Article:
System for High-throughput, High-yield In Vitro Translation
HTP protein expression using 1-Step Human High-Yield IVT Kits and Pierce 96-well Microdialysis Plates
by Greg Kilmer, B.S.; Brian Webb, Ph.D.; Atul Deshpande, Ph.D.; Krishna Vattem, Ph.D. - 01/10/14
Cell-free, in vitro translation (IVT) systems enable small amounts of proteins to be produced quickly. Protein expression protocols that can be adapted to high-throughput (HTP) techniques provide an efficient means for producing a large number of recombinant proteins for use in screening and other research applications. Here we demonstrate the speedy and efficient simultaneous expression of several proteins using the Thermo Scientific 1-Step Human High-Yield IVT System applied to 96-well microdialysis plates.
The Mini IVT Kit (Part No. 88892) contains separate microdialysis devices to perform individual 100µL reactions, where each device is incubated in a separate 2mL microcentrifuge tube. Thermo Scientific Pierce 96-well Microdialysis Plates (Part No. 88260) contain 8-segment strips of these same microdialysis devices (Figures 1 and 2), enabling protein expression in an automation-compatible, 96-well format.
We validated the 96-well HTP format by performing replicate IVT reactions in eight wells of a microdialysis plate (two 4-segment cartridges). We expressed TurboGFP (green fluorescent protein) using the positive control DNA (pCFE-GFP) that is supplied in the IVT kits. Our protocol was identical to the kit procedure (Part No. 88891) for four 100µL reactions. We incubated the reactions for 18 hours at 30°C.
Expression was favorable and consistent in all eight test wells, producing in an average of 461µg/mL GFP per well (Figure 3). Even before removing sample for quantitation in an assay plate, GFP expression is visually evident in the microdialysis devices (Figure 4). These values are comparable to results obtained with the default IVT kit procedure, in which the devices are incubated in 2mL microcentrifuge tubes (data not shown).
We have successfully demonstrated the use of Pierce 96-well Microdialysis Plates for high-throughput expression of proteins with the 1-Step High-Yield Mini IVT Kits. We conclude that switching from microcentrifuge tubes to the microdialysis plate for IVT reactions in the microdialysis devices facilitates rapid and consistent expression of up to 96 proteins at a time.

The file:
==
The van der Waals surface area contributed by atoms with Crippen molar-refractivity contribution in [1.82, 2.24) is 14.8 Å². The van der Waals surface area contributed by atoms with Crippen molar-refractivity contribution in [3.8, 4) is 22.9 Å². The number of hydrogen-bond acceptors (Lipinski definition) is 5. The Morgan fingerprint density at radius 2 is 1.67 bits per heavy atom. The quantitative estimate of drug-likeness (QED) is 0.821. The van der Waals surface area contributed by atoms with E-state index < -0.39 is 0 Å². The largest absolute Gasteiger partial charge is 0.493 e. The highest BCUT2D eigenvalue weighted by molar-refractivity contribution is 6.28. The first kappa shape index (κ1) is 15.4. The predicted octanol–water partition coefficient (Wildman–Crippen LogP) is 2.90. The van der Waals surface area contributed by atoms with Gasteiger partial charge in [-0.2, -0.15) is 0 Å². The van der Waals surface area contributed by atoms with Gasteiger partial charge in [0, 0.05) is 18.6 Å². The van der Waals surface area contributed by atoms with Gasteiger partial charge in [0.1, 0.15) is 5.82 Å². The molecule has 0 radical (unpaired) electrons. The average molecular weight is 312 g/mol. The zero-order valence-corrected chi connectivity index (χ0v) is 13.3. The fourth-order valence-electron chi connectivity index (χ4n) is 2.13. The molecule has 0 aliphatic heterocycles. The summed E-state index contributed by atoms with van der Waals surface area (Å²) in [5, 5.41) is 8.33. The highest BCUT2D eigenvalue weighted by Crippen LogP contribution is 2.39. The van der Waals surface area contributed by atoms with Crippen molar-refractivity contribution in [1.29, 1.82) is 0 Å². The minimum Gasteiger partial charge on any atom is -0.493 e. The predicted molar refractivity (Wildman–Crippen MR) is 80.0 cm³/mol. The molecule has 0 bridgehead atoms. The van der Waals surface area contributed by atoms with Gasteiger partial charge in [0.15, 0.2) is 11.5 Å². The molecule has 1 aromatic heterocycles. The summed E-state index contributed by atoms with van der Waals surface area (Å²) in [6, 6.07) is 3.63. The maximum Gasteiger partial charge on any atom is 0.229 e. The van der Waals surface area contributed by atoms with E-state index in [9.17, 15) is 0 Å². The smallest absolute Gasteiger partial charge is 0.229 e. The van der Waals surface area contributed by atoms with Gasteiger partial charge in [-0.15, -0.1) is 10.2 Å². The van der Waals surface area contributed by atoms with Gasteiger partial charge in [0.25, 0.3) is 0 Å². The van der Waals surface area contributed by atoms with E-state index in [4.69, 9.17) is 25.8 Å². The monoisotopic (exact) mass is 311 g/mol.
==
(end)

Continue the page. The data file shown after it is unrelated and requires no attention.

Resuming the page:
In-vitro translation (IVT)
The protocol was identical to the default procedure for the 1-Step Human High-Yield Mini IVT Kit (Part No. 88891) for four 100µL reactions, except that the microdialysis devices containing the reactions were incubated in a Pierce 96-well Microdialysis Plate (Part No. 88260) instead of 2mL microcentrifuge tubes. Reactions were incubated for 18 hours at 30°C.
Measurement of GFP expression
For quick visual detection, the microdialysis devices containing the GFP reactions were viewed using a Molecular Imager VersaDoc™ MP 4000 System (Bio-Rad Laboratories, Inc.) with a FITC filter (ex/em: 482/512nm), 0.1 sec exposure, aperture 4.
Quantitation using fluorescent plate reader: 10µL aliquots of each reaction were diluted 15-fold with phosphate-buffered saline (PBS) containing 0.1% BSA to yield 150µL test samples. A set of standards was prepared from recombinant tGFP protein of known concentration (Part No. 88899) by serial dilution (50µg/mL to 0.78µg/mL) in 0.1% BSA-PBS. Triplicates of test samples and standards (25µL) were pipetted into wells of a black 384-well plate and the fluorescence values measured by a Tecan™ Safire™ Fluorescent Plate Reader at ex/em: 482/512nm. Concentrations of test samples were calculated by reference to the standard curve.
Additional methods for detecting and measuring expression of GFP from the control DNA (pCFE-GFP) supplied in the IVT Kits are described in the product instructions. Be aware that the tGFP control protein is from the copepod Pontellina plumata. This GFP is not reactive to antibodies generated against Aequorea victoria GFP (i.e., EGFP or other EGFP mutants). Instead, use polyclonal antibodies to TurboGFP (Ab. No. PA5-22688) for Western blot detection.
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- Yanagiya, A., et al. (2012). Translational homeostasis via the mRNA cap-binding protein, eIF4E. Mol. Cell. 46: 847-58. Epub 2012 May 10.
For Research Use Only. Not for use in diagnostic procedures.